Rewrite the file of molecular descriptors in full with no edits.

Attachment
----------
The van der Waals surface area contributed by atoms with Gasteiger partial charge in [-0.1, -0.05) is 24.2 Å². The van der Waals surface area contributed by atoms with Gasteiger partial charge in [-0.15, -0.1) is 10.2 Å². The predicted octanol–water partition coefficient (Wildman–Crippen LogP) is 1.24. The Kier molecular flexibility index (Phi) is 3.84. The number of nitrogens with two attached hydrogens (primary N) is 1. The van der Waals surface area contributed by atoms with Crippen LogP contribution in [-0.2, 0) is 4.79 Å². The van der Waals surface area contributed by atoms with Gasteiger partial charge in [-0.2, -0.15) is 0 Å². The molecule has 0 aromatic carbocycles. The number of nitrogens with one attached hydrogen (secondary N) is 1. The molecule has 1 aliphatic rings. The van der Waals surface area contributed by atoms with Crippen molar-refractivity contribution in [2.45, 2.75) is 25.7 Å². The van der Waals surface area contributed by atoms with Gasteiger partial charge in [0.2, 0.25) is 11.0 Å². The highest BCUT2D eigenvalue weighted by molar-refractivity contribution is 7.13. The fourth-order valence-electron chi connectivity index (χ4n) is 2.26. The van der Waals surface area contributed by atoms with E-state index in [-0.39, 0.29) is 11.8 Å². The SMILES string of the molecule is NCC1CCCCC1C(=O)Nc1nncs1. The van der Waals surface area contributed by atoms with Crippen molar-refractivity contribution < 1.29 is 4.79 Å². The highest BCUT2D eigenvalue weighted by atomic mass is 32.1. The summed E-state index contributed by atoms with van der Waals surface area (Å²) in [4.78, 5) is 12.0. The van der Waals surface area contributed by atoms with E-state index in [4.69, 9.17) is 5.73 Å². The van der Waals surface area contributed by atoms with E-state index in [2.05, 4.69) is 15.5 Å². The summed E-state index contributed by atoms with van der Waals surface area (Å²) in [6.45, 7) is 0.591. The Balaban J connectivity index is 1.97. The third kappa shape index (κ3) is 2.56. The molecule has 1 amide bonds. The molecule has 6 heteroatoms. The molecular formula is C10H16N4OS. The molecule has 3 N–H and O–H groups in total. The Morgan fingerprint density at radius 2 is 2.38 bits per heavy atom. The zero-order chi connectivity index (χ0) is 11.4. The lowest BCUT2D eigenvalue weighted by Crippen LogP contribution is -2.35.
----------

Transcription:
The van der Waals surface area contributed by atoms with Gasteiger partial charge in [-0.1, -0.05) is 24.2 Å². The van der Waals surface area contributed by atoms with Gasteiger partial charge in [-0.15, -0.1) is 10.2 Å². The predicted octanol–water partition coefficient (Wildman–Crippen LogP) is 1.24. The Kier molecular flexibility index (Phi) is 3.84. The number of nitrogens with two attached hydrogens (primary N) is 1. The van der Waals surface area contributed by atoms with Crippen LogP contribution in [-0.2, 0) is 4.79 Å². The van der Waals surface area contributed by atoms with Gasteiger partial charge in [-0.2, -0.15) is 0 Å². The molecule has 0 aromatic carbocycles. The number of nitrogens with one attached hydrogen (secondary N) is 1. The molecule has 1 aliphatic rings. The van der Waals surface area contributed by atoms with Crippen molar-refractivity contribution in [2.45, 2.75) is 25.7 Å². The van der Waals surface area contributed by atoms with Gasteiger partial charge in [0.2, 0.25) is 11.0 Å². The highest BCUT2D eigenvalue weighted by molar-refractivity contribution is 7.13. The fourth-order valence-electron chi connectivity index (χ4n) is 2.26. The van der Waals surface area contributed by atoms with E-state index in [-0.39, 0.29) is 11.8 Å². The SMILES string of the molecule is NCC1CCCCC1C(=O)Nc1nncs1. The van der Waals surface area contributed by atoms with Crippen molar-refractivity contribution < 1.29 is 4.79 Å². The highest BCUT2D eigenvalue weighted by atomic mass is 32.1. The summed E-state index contributed by atoms with van der Waals surface area (Å²) in [4.78, 5) is 12.0. The van der Waals surface area contributed by atoms with E-state index in [4.69, 9.17) is 5.73 Å². The van der Waals surface area contributed by atoms with E-state index in [2.05, 4.69) is 15.5 Å². The summed E-state index contributed by atoms with van der Waals surface area (Å²) in [6.45, 7) is 0.591. The Balaban J connectivity index is 1.97. The third kappa shape index (κ3) is 2.56. The molecule has 1 amide bonds. The molecule has 6 heteroatoms. The molecular formula is C10H16N4OS. The molecule has 3 N–H and O–H groups in total. The Morgan fingerprint density at radius 2 is 2.38 bits per heavy atom. The zero-order chi connectivity index (χ0) is 11.4. The lowest BCUT2D eigenvalue weighted by Crippen LogP contribution is -2.35.